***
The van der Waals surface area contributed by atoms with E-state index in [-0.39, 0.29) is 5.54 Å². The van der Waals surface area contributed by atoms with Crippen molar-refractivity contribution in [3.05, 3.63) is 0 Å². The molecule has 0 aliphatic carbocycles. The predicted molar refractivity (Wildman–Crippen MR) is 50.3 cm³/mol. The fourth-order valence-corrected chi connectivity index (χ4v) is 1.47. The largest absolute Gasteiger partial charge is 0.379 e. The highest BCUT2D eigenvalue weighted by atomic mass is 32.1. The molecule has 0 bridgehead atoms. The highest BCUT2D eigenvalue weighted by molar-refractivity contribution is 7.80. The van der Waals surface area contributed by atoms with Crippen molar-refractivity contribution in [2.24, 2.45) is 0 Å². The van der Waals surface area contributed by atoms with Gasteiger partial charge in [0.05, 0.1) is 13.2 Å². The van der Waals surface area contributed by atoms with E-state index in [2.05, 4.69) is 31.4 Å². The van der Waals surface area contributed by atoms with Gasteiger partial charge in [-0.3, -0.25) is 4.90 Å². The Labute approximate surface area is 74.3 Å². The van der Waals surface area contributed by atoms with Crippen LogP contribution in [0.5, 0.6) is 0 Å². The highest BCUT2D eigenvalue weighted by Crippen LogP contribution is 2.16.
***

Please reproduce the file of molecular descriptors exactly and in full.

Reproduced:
The van der Waals surface area contributed by atoms with E-state index in [-0.39, 0.29) is 5.54 Å². The van der Waals surface area contributed by atoms with Crippen molar-refractivity contribution in [3.05, 3.63) is 0 Å². The molecule has 0 aliphatic carbocycles. The predicted molar refractivity (Wildman–Crippen MR) is 50.3 cm³/mol. The fourth-order valence-corrected chi connectivity index (χ4v) is 1.47. The largest absolute Gasteiger partial charge is 0.379 e. The highest BCUT2D eigenvalue weighted by atomic mass is 32.1. The molecule has 0 bridgehead atoms. The highest BCUT2D eigenvalue weighted by molar-refractivity contribution is 7.80. The van der Waals surface area contributed by atoms with Crippen molar-refractivity contribution in [2.24, 2.45) is 0 Å². The van der Waals surface area contributed by atoms with Gasteiger partial charge in [0.05, 0.1) is 13.2 Å². The van der Waals surface area contributed by atoms with E-state index in [2.05, 4.69) is 31.4 Å². The van der Waals surface area contributed by atoms with Gasteiger partial charge in [-0.3, -0.25) is 4.90 Å². The Labute approximate surface area is 74.3 Å². The van der Waals surface area contributed by atoms with Crippen LogP contribution in [0.5, 0.6) is 0 Å². The highest BCUT2D eigenvalue weighted by Crippen LogP contribution is 2.16.